Because it was immensely successful relative to other people’s expectations, many people are interested in doing it again. I wasn’t surprised as one of the goals of the program was to create a template for additional events.
Along the way, I came to grips with the fact this was God’s work – a very emotional thing that I believed to be worthwhile. Others stepped in to encourage me and lighten the load.
Guided by instinct, the event came together piece by piece. I did not know what I was doing, but what I did turned out to be perfect. That’s hard to explain.
So, when it was over and after some rest, I proceeded to try to figure out how to tell somebody else how to do it. Social event, conservation event, fundraising event. That was what I knew.
The name of the event, “A Conversation in the Vineyards…..Immerse Yourself in Conservation,” was appropriate.
What I had a hard time with was how to generate the emotion that would lead to the intended result….supporting MDF.
Finally I realized that the emotion was created by conflict – conflict between people and wildlife. The conflict is embedded in our past and future. It is unavoidable. Unsolvable problems lead to strong emotions in people and they are motivated to take them on even if they seem to be headed into inevitable failure.
My understanding of the event and what took place was an epiphany.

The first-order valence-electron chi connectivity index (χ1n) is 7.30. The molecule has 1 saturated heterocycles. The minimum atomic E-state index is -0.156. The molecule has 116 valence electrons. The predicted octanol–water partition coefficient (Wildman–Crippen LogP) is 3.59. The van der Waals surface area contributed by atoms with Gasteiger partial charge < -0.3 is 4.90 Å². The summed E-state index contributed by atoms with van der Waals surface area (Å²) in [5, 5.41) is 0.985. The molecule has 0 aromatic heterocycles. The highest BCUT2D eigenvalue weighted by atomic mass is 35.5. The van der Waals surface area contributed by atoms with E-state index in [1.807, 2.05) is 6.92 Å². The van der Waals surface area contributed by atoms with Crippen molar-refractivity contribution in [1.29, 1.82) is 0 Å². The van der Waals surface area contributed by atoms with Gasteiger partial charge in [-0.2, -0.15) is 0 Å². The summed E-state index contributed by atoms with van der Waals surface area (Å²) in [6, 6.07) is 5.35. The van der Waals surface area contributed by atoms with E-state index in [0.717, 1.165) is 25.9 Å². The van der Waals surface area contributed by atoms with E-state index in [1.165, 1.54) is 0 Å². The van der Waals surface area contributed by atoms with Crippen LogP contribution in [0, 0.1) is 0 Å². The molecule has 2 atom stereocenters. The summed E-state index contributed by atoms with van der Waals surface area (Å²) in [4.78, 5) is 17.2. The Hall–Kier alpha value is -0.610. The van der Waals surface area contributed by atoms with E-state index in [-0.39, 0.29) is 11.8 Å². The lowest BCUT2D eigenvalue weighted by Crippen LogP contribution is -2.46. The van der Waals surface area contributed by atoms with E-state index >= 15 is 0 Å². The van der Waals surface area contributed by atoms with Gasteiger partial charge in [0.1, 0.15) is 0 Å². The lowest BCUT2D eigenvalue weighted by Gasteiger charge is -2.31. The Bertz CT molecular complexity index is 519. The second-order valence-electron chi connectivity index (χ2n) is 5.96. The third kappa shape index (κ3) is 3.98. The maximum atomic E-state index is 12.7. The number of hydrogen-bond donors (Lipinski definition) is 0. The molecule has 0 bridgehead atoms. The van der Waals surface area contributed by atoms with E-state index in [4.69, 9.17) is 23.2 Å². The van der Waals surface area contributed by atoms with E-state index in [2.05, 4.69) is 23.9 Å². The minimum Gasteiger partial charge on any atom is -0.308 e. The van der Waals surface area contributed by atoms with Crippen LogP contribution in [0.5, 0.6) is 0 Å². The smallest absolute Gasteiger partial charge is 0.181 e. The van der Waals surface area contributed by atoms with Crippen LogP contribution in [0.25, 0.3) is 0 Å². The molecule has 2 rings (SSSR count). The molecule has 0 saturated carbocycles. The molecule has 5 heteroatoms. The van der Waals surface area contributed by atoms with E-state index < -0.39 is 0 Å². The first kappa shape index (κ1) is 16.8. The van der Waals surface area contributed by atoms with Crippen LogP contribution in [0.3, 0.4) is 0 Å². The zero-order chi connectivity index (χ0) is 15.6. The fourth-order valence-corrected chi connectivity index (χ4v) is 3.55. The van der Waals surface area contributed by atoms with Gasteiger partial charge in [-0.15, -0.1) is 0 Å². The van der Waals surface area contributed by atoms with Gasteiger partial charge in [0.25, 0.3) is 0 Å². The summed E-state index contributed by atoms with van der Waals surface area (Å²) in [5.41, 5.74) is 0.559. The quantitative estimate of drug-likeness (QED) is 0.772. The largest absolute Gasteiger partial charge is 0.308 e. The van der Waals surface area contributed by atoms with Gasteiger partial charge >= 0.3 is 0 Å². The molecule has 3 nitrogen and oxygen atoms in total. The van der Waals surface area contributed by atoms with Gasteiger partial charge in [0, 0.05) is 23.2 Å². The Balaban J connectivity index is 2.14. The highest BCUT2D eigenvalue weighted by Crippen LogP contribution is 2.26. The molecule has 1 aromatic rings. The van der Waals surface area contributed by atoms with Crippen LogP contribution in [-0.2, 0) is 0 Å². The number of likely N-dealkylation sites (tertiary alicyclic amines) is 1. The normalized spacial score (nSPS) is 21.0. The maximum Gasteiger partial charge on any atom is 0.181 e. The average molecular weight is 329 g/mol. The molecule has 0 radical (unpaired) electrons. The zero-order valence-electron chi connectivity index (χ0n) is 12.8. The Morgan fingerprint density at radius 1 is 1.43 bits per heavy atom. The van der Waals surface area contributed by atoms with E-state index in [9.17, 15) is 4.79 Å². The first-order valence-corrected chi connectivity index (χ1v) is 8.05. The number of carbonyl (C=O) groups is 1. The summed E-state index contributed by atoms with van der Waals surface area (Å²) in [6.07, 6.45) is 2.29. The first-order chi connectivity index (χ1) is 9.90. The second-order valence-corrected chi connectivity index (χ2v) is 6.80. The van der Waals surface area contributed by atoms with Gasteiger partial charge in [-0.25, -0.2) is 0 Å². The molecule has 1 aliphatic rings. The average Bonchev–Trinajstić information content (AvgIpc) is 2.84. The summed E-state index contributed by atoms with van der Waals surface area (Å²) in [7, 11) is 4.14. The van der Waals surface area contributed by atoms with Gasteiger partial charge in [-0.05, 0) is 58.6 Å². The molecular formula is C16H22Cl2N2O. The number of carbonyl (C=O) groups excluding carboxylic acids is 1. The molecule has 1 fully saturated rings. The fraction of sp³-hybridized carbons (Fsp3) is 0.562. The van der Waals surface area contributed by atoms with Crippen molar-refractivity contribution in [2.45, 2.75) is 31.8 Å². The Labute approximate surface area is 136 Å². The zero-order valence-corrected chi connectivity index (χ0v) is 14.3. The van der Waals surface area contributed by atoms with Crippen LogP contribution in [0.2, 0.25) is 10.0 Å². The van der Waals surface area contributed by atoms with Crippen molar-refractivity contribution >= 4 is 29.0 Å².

Epiphany is a word my mother used to use. She would sometimes tell me that I’d had an epiphany. I accepted that as some type of awakening. However, I wanted to use the word today, so I looked it up to make sure I knew the correct definition.
Epiphany: a manifestation of a divine or supernatural being. Or, a moment in a story when a character achieves realization, awareness or a feeling of knowledge, after which events are seen through the prism of this new light.
Wow. Good job Mom. Either way, that’s all right by me.

MDF-NEF Event a Success

Took a while to get it together, but the pain was worth it as 40 guests and ten knowledgeable tour leaders traveled from one location in the East Bay Area to another for two full days.

Tours included a first class trophy room, various wildlife barriers in the Altamont Hills and open space lands of Southeastern Alameda County.

Here are some photos taken by the participants on Friday.

 

 

Saturday morning brought on a new day of travels as the group slit up in eight four-wheel-drive trucks to tour lands of the SFPUC, EBRPD and private properties owned by Fletcher Ranch Road Properties, LLC. Here are some photos taken by the crew on Saturday.

 

At the Saturday night dinner, the group donated over $130,000 to the Mule Deer Foundation National Endowment Fund. How about that!